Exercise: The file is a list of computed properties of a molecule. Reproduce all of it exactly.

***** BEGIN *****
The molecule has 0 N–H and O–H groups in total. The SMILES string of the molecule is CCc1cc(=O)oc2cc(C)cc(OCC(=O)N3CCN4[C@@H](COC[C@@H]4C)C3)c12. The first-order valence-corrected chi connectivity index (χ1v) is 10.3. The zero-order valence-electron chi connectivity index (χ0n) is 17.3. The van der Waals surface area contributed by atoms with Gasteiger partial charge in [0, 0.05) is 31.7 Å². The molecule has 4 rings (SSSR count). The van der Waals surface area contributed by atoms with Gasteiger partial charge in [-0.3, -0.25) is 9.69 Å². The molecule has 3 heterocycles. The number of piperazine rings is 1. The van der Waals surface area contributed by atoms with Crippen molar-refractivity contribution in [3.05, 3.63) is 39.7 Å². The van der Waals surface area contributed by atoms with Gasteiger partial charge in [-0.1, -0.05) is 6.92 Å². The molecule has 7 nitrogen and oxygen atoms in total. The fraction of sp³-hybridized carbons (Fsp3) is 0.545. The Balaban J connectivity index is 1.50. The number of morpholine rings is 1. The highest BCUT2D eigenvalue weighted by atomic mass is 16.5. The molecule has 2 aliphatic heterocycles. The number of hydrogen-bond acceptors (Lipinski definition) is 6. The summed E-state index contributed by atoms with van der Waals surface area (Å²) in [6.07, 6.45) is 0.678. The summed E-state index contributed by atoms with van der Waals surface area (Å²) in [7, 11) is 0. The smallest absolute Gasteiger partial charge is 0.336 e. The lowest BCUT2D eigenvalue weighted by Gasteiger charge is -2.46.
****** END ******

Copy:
The molecule has 0 N–H and O–H groups in total. The SMILES string of the molecule is CCc1cc(=O)oc2cc(C)cc(OCC(=O)N3CCN4[C@@H](COC[C@@H]4C)C3)c12. The first-order valence-corrected chi connectivity index (χ1v) is 10.3. The zero-order valence-electron chi connectivity index (χ0n) is 17.3. The van der Waals surface area contributed by atoms with Gasteiger partial charge in [0, 0.05) is 31.7 Å². The molecule has 4 rings (SSSR count). The van der Waals surface area contributed by atoms with Gasteiger partial charge in [-0.3, -0.25) is 9.69 Å². The molecule has 3 heterocycles. The number of piperazine rings is 1. The van der Waals surface area contributed by atoms with Crippen molar-refractivity contribution in [3.05, 3.63) is 39.7 Å². The van der Waals surface area contributed by atoms with Gasteiger partial charge in [-0.1, -0.05) is 6.92 Å². The molecule has 7 nitrogen and oxygen atoms in total. The fraction of sp³-hybridized carbons (Fsp3) is 0.545. The Balaban J connectivity index is 1.50. The number of morpholine rings is 1. The highest BCUT2D eigenvalue weighted by atomic mass is 16.5. The molecule has 2 aliphatic heterocycles. The number of hydrogen-bond acceptors (Lipinski definition) is 6. The summed E-state index contributed by atoms with van der Waals surface area (Å²) in [6.07, 6.45) is 0.678. The summed E-state index contributed by atoms with van der Waals surface area (Å²) in [7, 11) is 0. The smallest absolute Gasteiger partial charge is 0.336 e. The lowest BCUT2D eigenvalue weighted by Gasteiger charge is -2.46.